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Hundreds Of Thousands Lose Power As Isaias Blows Through Connecticut

Power outages were reported across Connecticut after Tropical Storm Isaias ravaged the state with high winds Tuesday. Downed trees blocked roads and brought down power lines in many towns with winds as high as 70 mph. Utilities say it may take several days for full restoration of power. 

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More than half a million electric customers were without power across the state -- both United Illuminating and Eversource said around a third of their customers statewide lost power. As of early Wednesday morning more than 680,000 remain in the dark.

The damage was spread throughout the state from Thompson down to Greenwich, but Eversource spokesman Frank Poirot said the southwest corner was hit the hardest.

“Instead of limbs coming down on wires it’s more entire trees coming down on multiple sections of wire," he said Wednesday morning.

He said damage assessments are ongoing, but the early focus is on getting roads open so first responders are able to reach any emergencies.

He said Isaias appears to be one of the worst storms to hit Connecticut in terms of damage to the grid.

“I’m thinking of those October snow storms as well as certainly a hurricane or two that swept through the state. So, it’s way up there," Poirot said. "It’s probably gonna rank among one of those historical benchmarks. “ 

Waves swell ontonthe shores of Milford city beach during tropical storm conditions on August 4, 2020.
Credit Frankie Graziano / Connecticut Public
Waves swell along the shore in Milford during tropical storm conditions on Aug. 4, 2020.

A 66 year old Naugatuck man was killed by a falling tree as he was trying to clear debris from his car Tuesday afternoon, the only known fatality from the storm so far.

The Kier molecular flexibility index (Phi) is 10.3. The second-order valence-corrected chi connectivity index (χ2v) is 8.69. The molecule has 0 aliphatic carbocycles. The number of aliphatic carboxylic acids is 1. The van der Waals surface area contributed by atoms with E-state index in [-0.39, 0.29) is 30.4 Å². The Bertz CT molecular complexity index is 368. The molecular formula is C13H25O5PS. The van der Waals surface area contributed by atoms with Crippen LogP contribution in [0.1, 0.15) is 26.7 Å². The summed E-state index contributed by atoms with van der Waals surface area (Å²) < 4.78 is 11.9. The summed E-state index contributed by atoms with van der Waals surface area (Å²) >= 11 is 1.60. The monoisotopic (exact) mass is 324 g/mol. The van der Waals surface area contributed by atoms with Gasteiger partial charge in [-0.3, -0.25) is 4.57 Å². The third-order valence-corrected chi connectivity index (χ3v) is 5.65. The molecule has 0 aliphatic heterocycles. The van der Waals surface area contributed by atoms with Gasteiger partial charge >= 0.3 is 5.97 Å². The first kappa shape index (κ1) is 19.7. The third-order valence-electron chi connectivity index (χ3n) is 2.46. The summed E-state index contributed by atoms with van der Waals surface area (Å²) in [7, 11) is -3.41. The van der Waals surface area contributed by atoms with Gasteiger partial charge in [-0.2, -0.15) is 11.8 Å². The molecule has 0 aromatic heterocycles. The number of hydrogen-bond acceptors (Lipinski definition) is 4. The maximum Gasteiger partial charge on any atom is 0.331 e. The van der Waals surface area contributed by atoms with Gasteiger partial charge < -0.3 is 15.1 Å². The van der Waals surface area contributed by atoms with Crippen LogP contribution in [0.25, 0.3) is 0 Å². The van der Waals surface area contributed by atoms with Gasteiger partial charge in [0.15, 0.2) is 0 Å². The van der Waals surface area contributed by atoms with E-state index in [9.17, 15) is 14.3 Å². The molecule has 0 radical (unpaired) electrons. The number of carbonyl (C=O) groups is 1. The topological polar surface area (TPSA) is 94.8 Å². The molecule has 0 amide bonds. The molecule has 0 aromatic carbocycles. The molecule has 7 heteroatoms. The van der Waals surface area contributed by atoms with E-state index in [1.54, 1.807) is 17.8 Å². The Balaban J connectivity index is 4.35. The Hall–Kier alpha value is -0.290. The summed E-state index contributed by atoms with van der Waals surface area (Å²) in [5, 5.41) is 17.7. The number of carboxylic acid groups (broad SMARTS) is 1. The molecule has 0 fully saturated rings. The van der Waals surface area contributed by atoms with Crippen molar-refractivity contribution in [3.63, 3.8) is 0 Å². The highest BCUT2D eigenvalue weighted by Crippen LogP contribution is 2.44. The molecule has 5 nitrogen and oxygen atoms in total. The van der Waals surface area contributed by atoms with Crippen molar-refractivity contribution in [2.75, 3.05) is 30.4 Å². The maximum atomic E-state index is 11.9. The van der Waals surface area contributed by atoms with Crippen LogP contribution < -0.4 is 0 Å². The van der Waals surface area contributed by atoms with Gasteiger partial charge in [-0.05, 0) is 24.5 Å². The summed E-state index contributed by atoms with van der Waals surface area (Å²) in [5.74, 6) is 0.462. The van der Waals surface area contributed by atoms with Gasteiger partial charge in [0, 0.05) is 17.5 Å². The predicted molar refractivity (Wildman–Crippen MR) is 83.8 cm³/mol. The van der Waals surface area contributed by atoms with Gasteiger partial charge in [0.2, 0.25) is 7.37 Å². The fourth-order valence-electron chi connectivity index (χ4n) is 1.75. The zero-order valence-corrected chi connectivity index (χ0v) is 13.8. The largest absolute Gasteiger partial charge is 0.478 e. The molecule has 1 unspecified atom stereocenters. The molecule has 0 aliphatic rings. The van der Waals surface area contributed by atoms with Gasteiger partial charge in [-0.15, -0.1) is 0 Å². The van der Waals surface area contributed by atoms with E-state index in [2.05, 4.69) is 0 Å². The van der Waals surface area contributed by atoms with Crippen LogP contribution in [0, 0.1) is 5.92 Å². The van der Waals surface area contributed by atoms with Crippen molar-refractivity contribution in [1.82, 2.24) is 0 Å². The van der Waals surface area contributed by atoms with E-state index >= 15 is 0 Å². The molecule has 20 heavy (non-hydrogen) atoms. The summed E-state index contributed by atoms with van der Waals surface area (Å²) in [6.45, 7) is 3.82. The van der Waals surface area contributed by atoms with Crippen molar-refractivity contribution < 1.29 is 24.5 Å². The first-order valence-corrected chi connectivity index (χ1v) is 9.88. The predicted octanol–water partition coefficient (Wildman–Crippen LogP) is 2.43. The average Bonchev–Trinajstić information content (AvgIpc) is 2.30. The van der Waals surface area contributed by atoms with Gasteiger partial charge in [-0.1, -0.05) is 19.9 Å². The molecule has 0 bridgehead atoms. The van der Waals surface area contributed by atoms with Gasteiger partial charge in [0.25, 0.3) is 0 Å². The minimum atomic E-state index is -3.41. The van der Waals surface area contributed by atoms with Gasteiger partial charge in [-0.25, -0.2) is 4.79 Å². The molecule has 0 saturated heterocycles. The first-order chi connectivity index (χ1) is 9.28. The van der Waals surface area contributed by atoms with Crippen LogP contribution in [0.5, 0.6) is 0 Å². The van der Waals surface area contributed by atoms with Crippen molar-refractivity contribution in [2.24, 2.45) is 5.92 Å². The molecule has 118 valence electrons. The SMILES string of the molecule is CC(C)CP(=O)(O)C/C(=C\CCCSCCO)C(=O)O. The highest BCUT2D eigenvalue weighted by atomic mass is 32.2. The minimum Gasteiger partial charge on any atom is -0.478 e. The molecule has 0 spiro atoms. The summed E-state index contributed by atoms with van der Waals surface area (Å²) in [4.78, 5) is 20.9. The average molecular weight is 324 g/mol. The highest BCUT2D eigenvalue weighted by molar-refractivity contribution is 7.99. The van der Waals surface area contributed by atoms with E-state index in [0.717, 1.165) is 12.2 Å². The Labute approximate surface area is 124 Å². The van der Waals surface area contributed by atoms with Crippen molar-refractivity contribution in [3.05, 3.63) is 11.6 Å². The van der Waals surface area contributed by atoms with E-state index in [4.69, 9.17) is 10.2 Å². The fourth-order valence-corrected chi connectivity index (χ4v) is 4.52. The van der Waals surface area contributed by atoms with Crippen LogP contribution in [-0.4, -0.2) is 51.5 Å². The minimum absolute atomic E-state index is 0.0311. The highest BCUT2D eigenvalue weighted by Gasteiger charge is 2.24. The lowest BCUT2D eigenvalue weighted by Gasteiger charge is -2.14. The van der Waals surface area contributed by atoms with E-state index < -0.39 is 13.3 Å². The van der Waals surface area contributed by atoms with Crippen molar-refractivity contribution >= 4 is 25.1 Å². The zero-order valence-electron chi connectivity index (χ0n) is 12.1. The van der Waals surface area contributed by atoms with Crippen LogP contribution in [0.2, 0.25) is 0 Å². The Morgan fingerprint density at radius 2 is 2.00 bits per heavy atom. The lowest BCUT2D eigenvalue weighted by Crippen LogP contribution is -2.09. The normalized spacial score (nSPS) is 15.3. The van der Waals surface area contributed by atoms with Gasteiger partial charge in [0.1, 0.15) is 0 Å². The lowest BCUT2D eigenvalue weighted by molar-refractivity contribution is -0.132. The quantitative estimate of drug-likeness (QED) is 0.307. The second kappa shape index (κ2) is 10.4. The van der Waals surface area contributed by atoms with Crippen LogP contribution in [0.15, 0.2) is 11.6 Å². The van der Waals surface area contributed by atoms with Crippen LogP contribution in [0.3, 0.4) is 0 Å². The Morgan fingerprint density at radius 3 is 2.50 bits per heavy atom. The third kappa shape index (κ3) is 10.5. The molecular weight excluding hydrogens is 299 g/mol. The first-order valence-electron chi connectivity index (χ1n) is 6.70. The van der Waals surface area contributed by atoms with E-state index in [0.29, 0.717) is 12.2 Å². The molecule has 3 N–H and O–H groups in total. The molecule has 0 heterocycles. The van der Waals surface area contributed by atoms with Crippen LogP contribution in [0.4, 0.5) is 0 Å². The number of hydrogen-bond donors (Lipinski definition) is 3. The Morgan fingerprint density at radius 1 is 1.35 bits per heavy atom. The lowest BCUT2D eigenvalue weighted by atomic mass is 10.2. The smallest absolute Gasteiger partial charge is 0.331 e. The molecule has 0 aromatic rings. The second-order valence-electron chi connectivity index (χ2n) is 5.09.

During a Tuesday afternoon media briefing, Gov. Ned Lamont said the town of Westport appeared to be one of those hit the hardest by the tropical storm. At one point 90% of the town was without power, and the Merritt Parkway had to be shut down in several spots.

Lamont said shelters that have been used for COVID-related reasons appear to be the only ones that were needed. “People have been able to shelter at home, which is much safer,” the governor said.

Lamont said because the storm was fast-moving, there was less rain and flooding than with Superstorm Sandy.

He said there will be no need for an emergency declaration of a disaster area. But the governor urged residents to continue to stay off the roads, as emergency crews work to clear downed trees and restore power.

In New Haven, the winds were strong enough to obscure visibility and damage buildings, making it hard for pedestrians to walk downtown.

The state of Connecticut closed state parks, forests and campgrounds at noon Tuesday in advance of the storm. Outdoor COVID-19 testing locations also likely were affected and residents were urged to check with their site before making a trip.

Several towns along the Connecticut shoreline closed their beaches as the storm approached, but that didn’t stop onlookers from daring to check out the ocean.

At least a dozen people made it onto the beach in Milford despite the conditions. 

“We were intrigued -- had to see what was going on,” Chris Lovelett said Tuesday afternoon. “What do we got, 8-, 9-, 7-foot swells right now? This is pretty incredible. You don’t see it all the time, and it was worth taking a look at.” 

The state’s Emergency Operations Center, already activated during the COVID-19 pandemic, also took on the job of monitoring the storm and managing any problems that arose.

Shoreline towns were in full preparation mode Tuesday morning.

Dirt is blow into the air as pedestrians make their way off the New Haven Green where several trees were torn down as Tropical Storm Isaias made landfall in Connecticut.
Credit Ryan Caron King / Connecticut Public
Dirt is blown into the air as pedestrians make their way off the New Haven Green, where several trees were downed as Tropical Storm Isaias made its way through Connecticut.

In Milford, Mayor Ben Blake said his team has to manage 17 miles of coastline, the longest of any Connecticut town along the shore. Public works crews were busy removing trash cans, flags and other items along the shorefront, as well as ensuring catch basins and storm drains were clear to carry away any storm surge.

“We have deployed barricades so that if some streets are flooded, we can close those off so that folks don’t get stuck,” Blake told Connecticut Public Radio.

He and other municipal leaders were also dealing with trying to make storm preparations alongside the ongoing coronavirus pandemic. That complicates efforts like setting up shelters, which now must accommodate social distancing measures.

“It seems like we’re getting kicked when we’re already down,” said Blake.

This post has been updated.

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